A yoga practice is a friend for life, and like any lifelong friend, it’s bound to change.
In some ways, that can look like doing less. I’d like to argue that there are powerful poses, reclining hero for one, that can deepen as we age.
Perhaps, in your 90s, or possibly your 60s, you will no longer feel that vigorous rounds of sun salutations are right for you.
But really, when will you not be able to lie down on the floor, given the appropriate propping behind your back?
And might you not, over time, deepen your understanding enough to be, as Iyengar says, “in the pose, beyond the pose”?
Reclining hero rests the mind and the belly, opens the chest, brings blood pressure to normal, stretches the front thighs and rests the legs.
You can do it right after a large meal. It relieves cramps, both menstrual and gastric.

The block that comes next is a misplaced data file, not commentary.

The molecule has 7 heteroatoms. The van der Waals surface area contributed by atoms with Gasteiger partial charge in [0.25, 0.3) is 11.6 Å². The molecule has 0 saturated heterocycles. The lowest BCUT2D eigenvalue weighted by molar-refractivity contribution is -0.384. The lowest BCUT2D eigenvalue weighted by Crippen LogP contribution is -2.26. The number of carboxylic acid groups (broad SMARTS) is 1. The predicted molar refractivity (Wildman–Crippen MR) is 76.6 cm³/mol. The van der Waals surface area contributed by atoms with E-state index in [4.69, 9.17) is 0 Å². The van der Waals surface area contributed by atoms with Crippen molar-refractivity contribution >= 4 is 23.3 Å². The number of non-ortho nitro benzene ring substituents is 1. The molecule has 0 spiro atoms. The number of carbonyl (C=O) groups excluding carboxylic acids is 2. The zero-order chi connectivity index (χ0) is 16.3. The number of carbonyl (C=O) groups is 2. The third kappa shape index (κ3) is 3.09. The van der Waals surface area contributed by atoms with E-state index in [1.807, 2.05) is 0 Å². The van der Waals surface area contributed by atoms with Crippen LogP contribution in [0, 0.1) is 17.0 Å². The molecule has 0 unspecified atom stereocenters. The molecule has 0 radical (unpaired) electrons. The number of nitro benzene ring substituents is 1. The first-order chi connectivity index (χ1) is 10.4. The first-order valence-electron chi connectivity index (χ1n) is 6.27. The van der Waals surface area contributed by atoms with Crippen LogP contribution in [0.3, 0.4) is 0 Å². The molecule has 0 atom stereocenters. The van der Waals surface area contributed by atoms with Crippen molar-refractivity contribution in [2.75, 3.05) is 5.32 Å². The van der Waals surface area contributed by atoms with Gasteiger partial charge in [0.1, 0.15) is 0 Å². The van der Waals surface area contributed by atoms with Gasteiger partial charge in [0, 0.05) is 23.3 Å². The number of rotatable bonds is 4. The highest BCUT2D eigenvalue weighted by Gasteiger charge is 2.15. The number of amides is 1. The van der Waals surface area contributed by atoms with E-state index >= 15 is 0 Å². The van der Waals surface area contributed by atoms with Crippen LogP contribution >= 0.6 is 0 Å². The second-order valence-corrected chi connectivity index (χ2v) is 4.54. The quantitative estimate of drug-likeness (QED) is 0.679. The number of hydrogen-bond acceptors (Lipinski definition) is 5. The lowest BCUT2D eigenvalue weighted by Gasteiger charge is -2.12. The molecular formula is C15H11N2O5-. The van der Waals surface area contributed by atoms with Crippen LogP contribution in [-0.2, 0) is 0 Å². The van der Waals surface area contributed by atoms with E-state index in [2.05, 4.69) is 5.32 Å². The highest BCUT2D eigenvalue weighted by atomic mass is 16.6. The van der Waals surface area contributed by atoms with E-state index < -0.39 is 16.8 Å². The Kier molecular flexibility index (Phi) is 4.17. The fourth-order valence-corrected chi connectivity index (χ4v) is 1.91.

In Geeta Iyengar’s Yoga: a Gem for Women, therapeutic uses include “acidity, rheumatism, stomach-ache, pain in the back, asthma, ulcers, heartburn, disorder of the ovaries and inflammation of the nerves.” In pregnancy, Geeta writes, Supta Virasana “relieves one from morning sickness, constipation, and flatulence.”
But for those who love the pose, and I count myself among them, the sensation is its own reward. In reclining hero, your arms, legs and side body feel like the banks of a river. Between them runs a current of energy, which becomes stronger and richer as you hold the pose. You rest and recharge.
If a solar panel had feelings, then I imagine that’s how it would feel on a sunny day – especially here in the cloudy West Coast rainforest.
Why isn’t this excellent pose more widely practiced and taught?
Simple: it’s hard to find a starting point, and without a safe place to work, you could hurt your knees, and your lower back. (Check the Yoga Journal’s online guide. Supta Virasana is the only pose description I’ve seen that starts with the word “Caution” – yes, in bold.)
The most common suggestion is to start with a bolster lengthwise behind your back. But many students, especially cyclists and runners, need much more than the standard props when they first try the pose.